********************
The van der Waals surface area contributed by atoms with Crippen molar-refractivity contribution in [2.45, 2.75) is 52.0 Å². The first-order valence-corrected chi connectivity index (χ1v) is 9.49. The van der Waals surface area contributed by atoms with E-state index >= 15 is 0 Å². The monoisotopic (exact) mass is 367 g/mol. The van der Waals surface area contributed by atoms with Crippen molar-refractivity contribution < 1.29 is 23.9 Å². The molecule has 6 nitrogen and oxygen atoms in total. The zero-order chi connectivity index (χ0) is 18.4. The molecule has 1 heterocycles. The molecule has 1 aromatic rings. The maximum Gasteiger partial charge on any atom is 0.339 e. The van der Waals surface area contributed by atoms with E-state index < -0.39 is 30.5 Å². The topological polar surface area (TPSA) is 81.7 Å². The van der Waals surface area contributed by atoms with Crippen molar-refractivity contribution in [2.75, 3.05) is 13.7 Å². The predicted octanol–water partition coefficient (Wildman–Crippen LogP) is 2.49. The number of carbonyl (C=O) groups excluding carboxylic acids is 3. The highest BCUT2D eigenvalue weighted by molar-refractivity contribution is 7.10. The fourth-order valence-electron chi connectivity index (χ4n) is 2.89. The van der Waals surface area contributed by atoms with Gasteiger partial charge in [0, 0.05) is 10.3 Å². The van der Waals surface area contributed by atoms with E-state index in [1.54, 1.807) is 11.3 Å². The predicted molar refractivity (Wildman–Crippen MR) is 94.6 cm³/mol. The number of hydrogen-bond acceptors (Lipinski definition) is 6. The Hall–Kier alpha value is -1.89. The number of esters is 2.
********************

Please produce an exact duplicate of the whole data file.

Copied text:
The van der Waals surface area contributed by atoms with Crippen molar-refractivity contribution in [2.45, 2.75) is 52.0 Å². The first-order valence-corrected chi connectivity index (χ1v) is 9.49. The van der Waals surface area contributed by atoms with E-state index >= 15 is 0 Å². The monoisotopic (exact) mass is 367 g/mol. The van der Waals surface area contributed by atoms with Crippen molar-refractivity contribution < 1.29 is 23.9 Å². The molecule has 6 nitrogen and oxygen atoms in total. The zero-order chi connectivity index (χ0) is 18.4. The molecule has 1 heterocycles. The molecule has 1 aromatic rings. The maximum Gasteiger partial charge on any atom is 0.339 e. The van der Waals surface area contributed by atoms with E-state index < -0.39 is 30.5 Å². The topological polar surface area (TPSA) is 81.7 Å². The van der Waals surface area contributed by atoms with Crippen molar-refractivity contribution in [2.75, 3.05) is 13.7 Å². The predicted octanol–water partition coefficient (Wildman–Crippen LogP) is 2.49. The number of carbonyl (C=O) groups excluding carboxylic acids is 3. The highest BCUT2D eigenvalue weighted by molar-refractivity contribution is 7.10. The fourth-order valence-electron chi connectivity index (χ4n) is 2.89. The van der Waals surface area contributed by atoms with Gasteiger partial charge in [0, 0.05) is 10.3 Å². The van der Waals surface area contributed by atoms with E-state index in [1.54, 1.807) is 11.3 Å². The predicted molar refractivity (Wildman–Crippen MR) is 94.6 cm³/mol. The number of hydrogen-bond acceptors (Lipinski definition) is 6. The Hall–Kier alpha value is -1.89. The number of esters is 2.